I was of course being factious about the beach .
To those here in panic mode I suggest that you all just let your worry go because there is absolutely NOTHING that you can do that will make a blind bit of difference There is also plenty of reasons to believe that this berg may well just stay precisely where it is for a very long time and that it being “separated” from the glacier that spawned it won’t matter a jot.
BillB: Yes, I was aware of the correlation between earthquakes and ice sheet melt in Scandinavia & Alaska. I read flukus’ question as asking whether the continent would rise under isostatic rebound fast enough to generate a tsunami & just wanted to emphasise what a slow process that was. Maybe it’s my bad comprehension!
There’s been some really cool research come out of NASA’s satellite surveying program looking at the links between de-glaciation and earthquake frequency. I’m not so sure that it’s a straightforward remove ice = more quakes link for Antarctica though. As a contrasting example, the presence of ice in tectonically quiet regions seems to suppress the smaller earthquakes, so when you do get one (under an ice sheet) it tends to be larger to compensate for all the extra energy that would have been removed by the smaller quakes. So it might be that removal of the ice sheet _decreases_ the overall seismic risk in the longer term by allowing faults to blow off steam early.
Obviously this sort of thing depends entirely on how stressed some of these faults are, and Antarctica is like Australia – it’s fairly quiet seismically. It’s quite different to Alaska where you have a subduction zone providing a lot of extra stress where the small changes in load due to glacier melt can have a big effect…
Iain: it will matter because the tongue of the glacier is what provides a lot of resistance to flow further up the glacier. If the ice has broken off it suggests that the flow interior to the glacier will speed up, even if the tongue is just ‘sitting there’.
And what people are really worried about is not just this iceberg per se, but what it is symptomatic of – glacial thinning & warmer ocean temperatures around Antarctica.
There’s plenty that can be done to prevent global warming, Iain.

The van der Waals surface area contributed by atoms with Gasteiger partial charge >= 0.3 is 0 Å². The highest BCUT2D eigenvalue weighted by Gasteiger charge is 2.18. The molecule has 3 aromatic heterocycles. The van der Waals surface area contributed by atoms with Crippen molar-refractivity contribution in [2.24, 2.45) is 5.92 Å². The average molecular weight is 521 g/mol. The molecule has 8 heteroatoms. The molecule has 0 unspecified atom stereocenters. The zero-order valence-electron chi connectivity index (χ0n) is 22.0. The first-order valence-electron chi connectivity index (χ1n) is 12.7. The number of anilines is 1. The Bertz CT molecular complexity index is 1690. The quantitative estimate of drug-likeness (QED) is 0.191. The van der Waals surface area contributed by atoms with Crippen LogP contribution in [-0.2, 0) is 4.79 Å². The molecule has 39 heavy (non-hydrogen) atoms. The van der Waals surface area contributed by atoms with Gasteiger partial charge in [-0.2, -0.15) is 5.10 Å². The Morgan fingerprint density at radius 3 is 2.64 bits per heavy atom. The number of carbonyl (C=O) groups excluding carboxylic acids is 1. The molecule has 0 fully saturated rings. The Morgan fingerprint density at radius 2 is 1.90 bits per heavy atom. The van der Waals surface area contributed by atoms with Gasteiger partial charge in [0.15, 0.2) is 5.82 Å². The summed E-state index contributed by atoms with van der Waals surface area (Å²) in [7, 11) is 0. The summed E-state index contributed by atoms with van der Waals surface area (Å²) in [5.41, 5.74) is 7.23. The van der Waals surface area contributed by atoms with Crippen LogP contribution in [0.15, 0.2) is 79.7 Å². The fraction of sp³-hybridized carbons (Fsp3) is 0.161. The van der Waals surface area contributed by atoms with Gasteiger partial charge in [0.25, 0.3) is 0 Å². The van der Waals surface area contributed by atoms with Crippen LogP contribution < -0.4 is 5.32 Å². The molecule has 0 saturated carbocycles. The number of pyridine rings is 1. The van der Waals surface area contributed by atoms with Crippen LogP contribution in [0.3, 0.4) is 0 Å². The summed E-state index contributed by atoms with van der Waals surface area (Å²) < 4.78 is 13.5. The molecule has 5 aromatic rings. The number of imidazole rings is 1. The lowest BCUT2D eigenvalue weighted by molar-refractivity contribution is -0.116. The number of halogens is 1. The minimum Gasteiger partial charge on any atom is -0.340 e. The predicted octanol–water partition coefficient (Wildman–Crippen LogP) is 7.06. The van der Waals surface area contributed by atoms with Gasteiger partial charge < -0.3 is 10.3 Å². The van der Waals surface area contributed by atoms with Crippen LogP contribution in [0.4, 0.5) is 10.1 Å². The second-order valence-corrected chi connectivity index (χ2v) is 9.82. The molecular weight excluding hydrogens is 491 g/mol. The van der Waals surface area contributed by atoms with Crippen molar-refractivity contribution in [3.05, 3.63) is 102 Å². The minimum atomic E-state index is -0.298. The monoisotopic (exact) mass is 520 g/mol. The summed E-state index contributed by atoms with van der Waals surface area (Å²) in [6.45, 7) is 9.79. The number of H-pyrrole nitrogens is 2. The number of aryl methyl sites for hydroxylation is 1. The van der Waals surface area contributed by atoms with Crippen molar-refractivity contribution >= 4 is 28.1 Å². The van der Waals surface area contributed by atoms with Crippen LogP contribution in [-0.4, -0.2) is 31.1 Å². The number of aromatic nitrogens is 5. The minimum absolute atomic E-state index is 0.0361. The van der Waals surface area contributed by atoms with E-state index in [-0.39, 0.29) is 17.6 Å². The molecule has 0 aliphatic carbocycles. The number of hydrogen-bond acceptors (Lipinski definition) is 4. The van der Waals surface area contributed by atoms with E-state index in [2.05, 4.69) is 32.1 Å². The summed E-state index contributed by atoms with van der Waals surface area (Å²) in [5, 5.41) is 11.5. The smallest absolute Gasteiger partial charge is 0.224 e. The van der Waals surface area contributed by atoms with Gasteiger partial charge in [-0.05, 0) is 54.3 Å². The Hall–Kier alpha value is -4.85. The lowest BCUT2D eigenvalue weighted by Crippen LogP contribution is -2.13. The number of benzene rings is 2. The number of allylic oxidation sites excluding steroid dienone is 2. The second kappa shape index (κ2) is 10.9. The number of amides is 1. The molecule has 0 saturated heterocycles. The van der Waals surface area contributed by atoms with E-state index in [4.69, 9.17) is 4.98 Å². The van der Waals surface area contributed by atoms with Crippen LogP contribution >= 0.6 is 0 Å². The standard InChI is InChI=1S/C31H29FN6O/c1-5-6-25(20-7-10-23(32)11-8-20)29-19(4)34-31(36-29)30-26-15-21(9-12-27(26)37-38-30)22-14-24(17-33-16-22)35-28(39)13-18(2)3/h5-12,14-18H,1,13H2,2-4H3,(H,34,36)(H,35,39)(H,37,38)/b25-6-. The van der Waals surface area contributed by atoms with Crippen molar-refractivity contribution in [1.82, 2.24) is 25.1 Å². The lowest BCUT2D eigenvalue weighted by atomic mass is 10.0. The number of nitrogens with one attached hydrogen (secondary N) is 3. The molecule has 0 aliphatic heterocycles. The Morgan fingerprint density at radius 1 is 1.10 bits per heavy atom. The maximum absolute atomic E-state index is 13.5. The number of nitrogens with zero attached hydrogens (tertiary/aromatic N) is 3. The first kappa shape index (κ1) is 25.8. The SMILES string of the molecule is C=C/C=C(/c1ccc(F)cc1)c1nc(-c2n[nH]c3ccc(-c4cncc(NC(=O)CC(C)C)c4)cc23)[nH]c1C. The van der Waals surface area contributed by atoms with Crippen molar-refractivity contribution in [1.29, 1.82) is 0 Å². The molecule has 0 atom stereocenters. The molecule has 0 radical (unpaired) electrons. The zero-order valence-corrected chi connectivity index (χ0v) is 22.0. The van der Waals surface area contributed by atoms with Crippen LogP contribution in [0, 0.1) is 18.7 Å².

I have been interested in the issue for many years and I yet to see anything suggested that can be made to work in the real world rather than it being caveat encrusted wishful thinking. So please share with us what can be done and explain how that thing will make the slightest bit of difference,
glaciers flow, its what they do and you essentially can’t stop them
Getting grouchy with Iain is all a bit silly.Why not let Nestles down there to get all that bubbly water!Then they could bottle penguins for tourism!? I suppose you know the mark up on their commercial deal for water elsewhere!?MAKES FOR THINKING BOILING THE JUG FOR WATER FOR A CUP OF HOME BREW BECOMES A MORAL ACT. I AM A POPE IN COMPARISON TO NESTLES. Which makes Brian a Archangel,and even Iain a sort of Russian Orthodox,eh,Brethren!
thanks for some sanity Iain.
Jess @ 6, I too had a problem with Manhattan Island. I did see a comparison with Adelaide, but then couldn’t find it. Even then you need local knowledge about the municipal boundaries. Melbourne doesn’t help me much either.
This article puts it at half Greater London and reckons it’s no big deal. Similar has happened in 2001 and 2007.
RealClimate in 2009 identified PIG as the weak underbelly of the West Antarctic ice sheet.
This article talks about a study that says we have too little data yet to tell what’s going on.
This article says 2.3 metres per degree Celsius, but I don’t see the time frame. It couldn’t be long term (ie thousands of years). That would have to be in the region of 15m per degree.
Sorry about all those posts. I had it all in one, which the software usually allows me as a logged in administrator, but suddenly it will only allow me one link at a time. A major pain!
There was some work done by Schaeffer et al about SLR in the next few centuries. I tend to place significant weight on the paleo evidence which puts equilibrium SLR at around 25 metres for 400ppm of CO2. That’s about up to the Bruce Highway approaching Cairns, Iain.
That doesn’t help in terms of the next 100 years, but it might help people realise that Hansen’s 350ppm in the first instance is not a bad idea.
Adaptation vs mitigation is a completeky false dichotomy.
Obviously a certain amount of warming is ‘locked in’ and emissions are not going to stop tomorrow, or the day after, so we are going to have to adapt as best as possible. But the idea that we can just keep hoing BAU and deal with whatever happens is nonsense. We need to mitigate as strongly as we can.
Then we just have to hope like hell that on between these two we are left with a world that is half decent.